If you’ve never ever seen a Studio Ghibli film, you haven’t yet immersed yourself in a whole different genre of cinema. Combining the ancient styles of Manga animation, the graphic style of Japanese edgy lines and the colour and vibrancy of Far Eastern culture, Studio Ghibli is a worldwide phenomenon. While it was once a niche world cinema off shoot, since the mainstream success of Spirited Away, the studio has seen a surge of interest from all over the world. You can even explore the genres of anime which are further explained on AnimeWhiz throughout the entire Studio Ghibli collection.
The Studio Ghibli Museum in Tokyo is so popular, they have chosen to limit visitor numbers to three figures every day. This means international tourist have to book their tickets well in advance and queue up to enter a colourful world of childlike wonder. The Ghibli phenomena permeates the capital city, and you can see its influences on every corner. In the Harajuku district, there is an entire department store dedicated to the studio’s films with soft toys, pencil cases and life size cardboard cutouts available to purchase for the ardent fan.
Studio Ghibli films have even broached the gaming world with the Spirited Away videogame a la Zelda making a brief appearance in the PlayStation range. However, Ghibli films go beyond the world of gaming and movies to become part of the fabric of Japan. Take a look at these three movies that are must-see animation classics.
There’s never been a more successful Japanese animation than Spirited Away. This incredible film takes the audience on a magical journey through the spirit world. Sen and Haku must battle the more evil spirits to find their true identities and rescue her parents. The world is weird and wonderful and the animation has a childlike quality that is beautiful. Forget the computer generated perfection of Toy Story and Finding Nemo and enjoy a simpler yet more skilled form of animation.
The anime is clearly hand drawn, you can see each line and each stroke and every piece of dialogue is well scripted. This is like a live action film that has been animated. The story follows Sen as she ventures through an underpass, with her parents on a quest to find a shortcut to their new house that they are moving into. What follows is her parents turning into pigs, a grandma stealing her identity, a giant baby turning into a mouse and a journey to save the river spirit, Haku. What sounds like a weird and wonderful tale is a feast for the eyes and well worth a watch if you love animation. The roles are dubbed by top quality Hollywood actors and the film deserved all of the accolades that it received.
Grave Of The Fireflies
If you think that it’s impossible to cry at an animated movie, you’d be wrong. This short cinematic piece of anime is one of the most heartbreaking movies ever made let alone animated movies. It tells the story of the final months of the Second World War and is set in Kobe, Japan. It follows the tale of two siblings who lose their parents, their home, and finally one another. They struggle to make it through the hardship of famine, poverty and homelessness. All they have is one another. What makes this film all the more devastating is the knowledge that this is semi autobiographical. This is a tragic ninety minutes of anime that shows the harsh realities of war through the power of anime.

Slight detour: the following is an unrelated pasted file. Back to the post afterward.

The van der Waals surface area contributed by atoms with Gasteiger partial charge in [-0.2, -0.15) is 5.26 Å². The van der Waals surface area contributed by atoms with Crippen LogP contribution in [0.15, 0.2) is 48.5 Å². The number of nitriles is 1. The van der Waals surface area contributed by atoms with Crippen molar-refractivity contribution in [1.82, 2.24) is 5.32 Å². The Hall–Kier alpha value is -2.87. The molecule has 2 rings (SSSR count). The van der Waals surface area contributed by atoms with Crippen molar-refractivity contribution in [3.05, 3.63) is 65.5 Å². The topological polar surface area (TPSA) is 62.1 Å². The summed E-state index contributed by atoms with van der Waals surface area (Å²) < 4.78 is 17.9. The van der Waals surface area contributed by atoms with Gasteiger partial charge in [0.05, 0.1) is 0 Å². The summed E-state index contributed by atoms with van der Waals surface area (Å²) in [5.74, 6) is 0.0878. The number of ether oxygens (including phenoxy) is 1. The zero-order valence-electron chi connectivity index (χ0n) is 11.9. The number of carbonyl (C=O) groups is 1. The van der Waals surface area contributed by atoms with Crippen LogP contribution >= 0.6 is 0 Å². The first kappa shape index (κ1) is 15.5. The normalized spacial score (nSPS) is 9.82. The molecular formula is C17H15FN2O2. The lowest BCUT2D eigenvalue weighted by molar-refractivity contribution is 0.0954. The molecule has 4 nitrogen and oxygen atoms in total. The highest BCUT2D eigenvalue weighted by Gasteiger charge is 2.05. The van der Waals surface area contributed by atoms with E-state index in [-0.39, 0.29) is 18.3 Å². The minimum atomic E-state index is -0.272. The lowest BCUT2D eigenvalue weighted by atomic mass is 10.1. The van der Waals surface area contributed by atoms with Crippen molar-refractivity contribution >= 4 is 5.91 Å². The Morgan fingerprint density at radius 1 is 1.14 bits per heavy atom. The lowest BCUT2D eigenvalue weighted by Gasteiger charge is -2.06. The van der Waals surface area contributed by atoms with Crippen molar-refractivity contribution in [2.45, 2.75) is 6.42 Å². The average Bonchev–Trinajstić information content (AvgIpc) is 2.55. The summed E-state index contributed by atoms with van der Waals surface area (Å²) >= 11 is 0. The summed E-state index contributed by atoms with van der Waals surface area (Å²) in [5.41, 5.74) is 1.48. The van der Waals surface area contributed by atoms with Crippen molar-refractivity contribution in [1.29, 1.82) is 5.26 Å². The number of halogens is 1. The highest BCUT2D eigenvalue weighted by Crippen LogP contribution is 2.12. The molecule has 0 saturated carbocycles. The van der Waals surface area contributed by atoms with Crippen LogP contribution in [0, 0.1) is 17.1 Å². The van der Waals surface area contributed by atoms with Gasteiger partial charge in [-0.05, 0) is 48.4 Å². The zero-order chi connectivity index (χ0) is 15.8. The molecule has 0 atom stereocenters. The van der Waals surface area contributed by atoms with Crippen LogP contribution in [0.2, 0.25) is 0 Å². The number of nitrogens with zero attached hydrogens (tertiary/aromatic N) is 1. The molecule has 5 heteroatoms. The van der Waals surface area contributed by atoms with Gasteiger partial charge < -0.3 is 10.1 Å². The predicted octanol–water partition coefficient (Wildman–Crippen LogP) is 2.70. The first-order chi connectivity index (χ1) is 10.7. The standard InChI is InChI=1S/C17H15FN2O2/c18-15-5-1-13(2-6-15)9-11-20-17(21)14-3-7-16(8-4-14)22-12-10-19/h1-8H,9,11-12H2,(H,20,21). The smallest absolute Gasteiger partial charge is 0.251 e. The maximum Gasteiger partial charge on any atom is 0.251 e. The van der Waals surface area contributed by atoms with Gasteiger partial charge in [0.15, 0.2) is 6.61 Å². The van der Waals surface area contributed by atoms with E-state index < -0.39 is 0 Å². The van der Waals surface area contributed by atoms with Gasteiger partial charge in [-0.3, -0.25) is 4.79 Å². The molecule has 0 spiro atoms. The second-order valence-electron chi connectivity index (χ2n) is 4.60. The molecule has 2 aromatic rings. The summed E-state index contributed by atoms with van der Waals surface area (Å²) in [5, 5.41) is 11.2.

Howl’s Moving Castle
The famous screenwriter and director, Hayao Miyazaki took the helm for this anime masterpiece. After the 2001 success of Spirited Away, people became more enchanted with this more authentic form of animation. As such, when Howl’s Moving Castle was released in 2004, none other than Christian Bale took dubbing duties for the lead character of Howl. The aspect of many Ghiblis that shouldn’t be overlooked is the soundtrack. Often haunting, melodic and enthralling, the mood is set expertly with the music accompanying each scene. This is no different in Howl’s Moving Castle.
This animation tells the story of Howl, a womanising and shallow wizard who has annoyed one too many people. A witch comes along and decides to curse a young girl that Howl has taken a shine to. What follows is an adventure to help Howl see who he really is, find his depth and make peace with those he has wronged. The story is a mystery, an adventure and somewhat of a love story. The magical element makes the animation all the more intriguing. A significant aspect to all Ghibli films is the willingness to venture to realms that no other filmmakers dare to explore just for the fun of it.
While Studio Ghibli films are quite obviously animations, they are not made for children. Yes, children may enjoy them, but they are made in a more sophisticated way with greater depth within their script and directed with emotion and mood at the centre of their message.
Studio Ghibli fans from all over the world all have their favourite films. Some go for the obscure cat adventure film of The Cat Returns, others select the oddball comedy of Porco Rosso that looks at the life of a flying pig pilot, while others would opt for the environmentally aware film Pom Poko which looked at the plight of the mythical tanuki creatures whose habitat was being destroyed. The joy of Studio Ghibli is the sheer breadth of films they have undertaken from original ideas to adaptations of books like The Borrowers.
The studio itself was founded in 1985 with Miyazaki taking the helm of many of the most successful productions. While the directors are ageing, the studio shows no signs of slowing down with an anime movie being released once every three or four years. The next one is due to hit the big screen in time for the Tokyo Summer Olympics in 2020. Will you go and see it?